Joseph Haydn arrives in England

The 'father of the symphony' came to London on January 1st, 1791.

'Papa' Haydn portrayed by Thomas Hardy, 1792.
'Papa' Haydn portrayed by Thomas Hardy, 1792.

Since the early 1760s the great Austrian composer had been master of music to the Esterhazy family, the leading Hungarian aristocrats in the Austro-Hungarian Empire. At their palace in Hungary he composed music for them and organised and conducted their orchestra and choir. In 1790, however, a new Prince Esterhazy, with no interest in music, cut spending severely, including Haydn’s salary. At this point the unhappy composer was approached by a concert promoter called Johann Peter Salomon, who suggested they go to England where he could organise mutually profitable concerts. When his friend Mozart pointed out that Haydn did not speak a word of English, he is said to have replied: ‘My language is understood throughout the world!’ 

By way of Munich and Bonn the two men reached Calais on New Year’s Eve and next day took ship for Dover and went on to London. Haydn, now 58, was both excited and alarmed by the vast size of the city, the numbers of people, the crush of traffic and the deafening noise, but his music was hugely admired in England and a week or so later he told a friend that his arrival had caused a sensation. It had been in all the newspapers for three days and he had dined out for six days already. He promptly started taking English lessons, as aristocrats and leading musical and literary figures swarmed to meet him. He was invited to a ball at court and taken up by the Prince of Wales (the future Prince Regent), who became his main royal patron.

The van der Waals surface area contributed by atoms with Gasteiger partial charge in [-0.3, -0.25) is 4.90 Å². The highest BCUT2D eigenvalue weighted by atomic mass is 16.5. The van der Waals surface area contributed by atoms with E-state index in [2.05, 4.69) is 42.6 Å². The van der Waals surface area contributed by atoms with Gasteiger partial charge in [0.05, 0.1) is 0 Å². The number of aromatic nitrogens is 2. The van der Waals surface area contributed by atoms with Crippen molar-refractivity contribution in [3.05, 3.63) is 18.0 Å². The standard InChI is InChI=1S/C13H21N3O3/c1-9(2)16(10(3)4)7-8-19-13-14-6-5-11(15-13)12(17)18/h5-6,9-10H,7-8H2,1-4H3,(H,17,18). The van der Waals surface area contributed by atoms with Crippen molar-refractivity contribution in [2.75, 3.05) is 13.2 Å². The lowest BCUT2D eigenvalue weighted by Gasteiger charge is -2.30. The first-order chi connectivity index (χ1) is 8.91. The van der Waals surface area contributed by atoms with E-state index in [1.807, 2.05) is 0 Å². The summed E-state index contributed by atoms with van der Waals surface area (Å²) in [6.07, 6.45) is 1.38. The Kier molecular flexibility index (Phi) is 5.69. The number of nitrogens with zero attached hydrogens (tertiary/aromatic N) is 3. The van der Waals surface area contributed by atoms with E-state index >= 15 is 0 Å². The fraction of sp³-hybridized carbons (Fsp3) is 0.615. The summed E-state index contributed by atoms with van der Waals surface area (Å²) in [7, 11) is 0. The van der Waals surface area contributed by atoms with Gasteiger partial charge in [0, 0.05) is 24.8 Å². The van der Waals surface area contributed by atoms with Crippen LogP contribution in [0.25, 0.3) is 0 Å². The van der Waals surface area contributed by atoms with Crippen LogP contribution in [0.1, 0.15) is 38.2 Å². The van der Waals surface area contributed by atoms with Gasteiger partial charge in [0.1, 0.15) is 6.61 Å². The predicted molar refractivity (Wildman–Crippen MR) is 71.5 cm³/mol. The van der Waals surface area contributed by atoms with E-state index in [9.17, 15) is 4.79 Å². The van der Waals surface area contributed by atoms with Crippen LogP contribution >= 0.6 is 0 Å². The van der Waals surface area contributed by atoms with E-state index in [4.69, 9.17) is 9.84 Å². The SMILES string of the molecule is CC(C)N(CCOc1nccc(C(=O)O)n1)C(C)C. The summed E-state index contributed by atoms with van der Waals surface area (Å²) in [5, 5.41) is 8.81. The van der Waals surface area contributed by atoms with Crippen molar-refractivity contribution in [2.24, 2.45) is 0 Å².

Salomon organised Haydn’s first concert early in March and it reportedly attracted ‘homage and even adulation’. Charles Burney, the music historian, said that the mere sight of the great man presiding from the piano electrified the audience and excited ‘an attention and a pleasure’ superior to any ever before given to instrumental music in England.  

Besides handsome profits and all the adulation, Haydn was giving piano lessons to a wealthy and attractive widow called Rebecca Schroeter and a passionate affair developed. He went back to the Continent in 1792, but presided over another series of concerts in England in 1794 and 1795. George III offered him accommodation at Windsor Castle if he would stay in England permanently, but the composer declined. 

Haydn wrote 12 symphonies and numerous other compositions in England. He eventually died in Vienna in 1809, utterly worn out at the age of 77. In a bizarre sequel, his head was secretly cut off and stolen for a phrenological examination which concluded that his ‘bump of music’ was ‘fully developed’. 

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